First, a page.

It wasn’t easy. First, CPI’s reporters — like many across the island — had to focus simply on surviving. In the days after the storm, they had limited access to electricity and gasoline, and little or no cell phone service. But over time, many people came to rely on CPI’s post-disaster coverage to understand the public’s needs, even as leaders denied the magnitude of the emergency. While the local and federal governments insisted for weeks that the storm had caused less than 70 deaths, reporting from the CPI and other local outlets in the field told the story of funeral homes, crematoriums, and morgues operating at capacity, and locals burying family members in backyards. These were the first indications that the death count — and the survivors’ needs — were much greater than officially admitted. CPI would eventually work on an award-winning investigation, in collaboration with Quartz and The Associated Press, that revealed hundreds had died in the aftermath of Hurricane María. It is now believed that around 3,000 people perished from causes directly or indirectly related to the storm and its poorly managed aftermath.
“We didn’t see the disaster as an opportunity, but as the months passed, we began to see how organizations found valuable information in our stories — like data and statistics — that informed policy or decisions about the distribution of funds,” explains Minet. “That’s when several foundations reached out to the Center to support our work.”
Then came the summer of 2019, when CPI published a text chat between Gov. Ricardo Rosselló and close aids mocking the victims of Hurricane María, as well as a hard-hitting story about government corruption. The revelations prompted social unrest that led to the ouster of Rosselló. Unprecedented support poured in for CPI, including from citizens who spontaneously organized fundraising campaigns and donations from philanthropic organizations that support journalism.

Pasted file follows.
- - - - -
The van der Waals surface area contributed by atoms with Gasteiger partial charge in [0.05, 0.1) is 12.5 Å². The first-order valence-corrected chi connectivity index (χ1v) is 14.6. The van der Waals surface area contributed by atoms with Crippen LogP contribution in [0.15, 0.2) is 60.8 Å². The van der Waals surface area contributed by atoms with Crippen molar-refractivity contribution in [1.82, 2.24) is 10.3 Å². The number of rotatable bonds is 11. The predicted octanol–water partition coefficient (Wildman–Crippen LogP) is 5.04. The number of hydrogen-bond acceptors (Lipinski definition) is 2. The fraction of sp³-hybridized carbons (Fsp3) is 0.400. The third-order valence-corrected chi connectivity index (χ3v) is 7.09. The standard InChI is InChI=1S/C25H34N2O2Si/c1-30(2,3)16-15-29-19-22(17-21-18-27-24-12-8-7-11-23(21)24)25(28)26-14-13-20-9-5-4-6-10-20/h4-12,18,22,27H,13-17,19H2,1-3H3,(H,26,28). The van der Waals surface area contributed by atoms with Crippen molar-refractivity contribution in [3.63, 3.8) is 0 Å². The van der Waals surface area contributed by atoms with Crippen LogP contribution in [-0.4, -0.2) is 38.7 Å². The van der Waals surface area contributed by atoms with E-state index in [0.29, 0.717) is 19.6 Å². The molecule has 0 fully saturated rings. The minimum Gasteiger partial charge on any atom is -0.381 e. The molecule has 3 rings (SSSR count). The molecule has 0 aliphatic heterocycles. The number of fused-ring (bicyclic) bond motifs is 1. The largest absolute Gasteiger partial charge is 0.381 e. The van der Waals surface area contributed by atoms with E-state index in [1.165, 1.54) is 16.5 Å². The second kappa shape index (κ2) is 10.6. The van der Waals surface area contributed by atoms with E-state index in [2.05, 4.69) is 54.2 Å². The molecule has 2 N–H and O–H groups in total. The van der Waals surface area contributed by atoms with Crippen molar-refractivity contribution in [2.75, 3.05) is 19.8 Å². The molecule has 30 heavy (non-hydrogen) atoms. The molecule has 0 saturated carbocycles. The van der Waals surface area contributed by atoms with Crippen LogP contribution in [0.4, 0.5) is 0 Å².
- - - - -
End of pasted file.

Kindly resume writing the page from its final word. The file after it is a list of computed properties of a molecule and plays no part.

“The Center began to receive a lot of international recognition, which generated income and allowed us to put together a team dedicated strictly to development,” Minet says. “They’re not journalists; they dedicate themselves to creating campaigns, looking for opportunities for collaboration.”
With so many untold stories and a pressing need for investigative journalism in Puerto Rico, Minet says it’s increasingly important for organizations to share resources and experiences — and to find ways to strengthen journalism as a whole. In addition to its collaboration with Todas — which Minet describes as an outlet that works “with great seriousness, with great rigor” — CPI is hopeful about the revival of La Perla del Sur.
The two newsrooms have collaborated for more than six years, with La Perla del Sur publishing CPI’s stories. And in 2016, La Perla del Sur executive editor Alfonso published an investigation with CPI that documented serious health impacts on communities in Puerto Rico and in the Dominican Republic due to exposure to the ash produced by the AES coal plant on Puerto Rico’s southern coast. Alfonso won the National Journalism Award from the Puerto Rican Association of Journalists for the investigation.
He says the publication hopes to continue this type of work, telling stories from communities beyond the mainstream media’s radar and seeking answers to their questions and problems: “We’re going to cover the city, the environment, we’re going to be pro-region and pro-country, and we’re going to be where no one else is, where no one’s paying attention, and where they need us most.”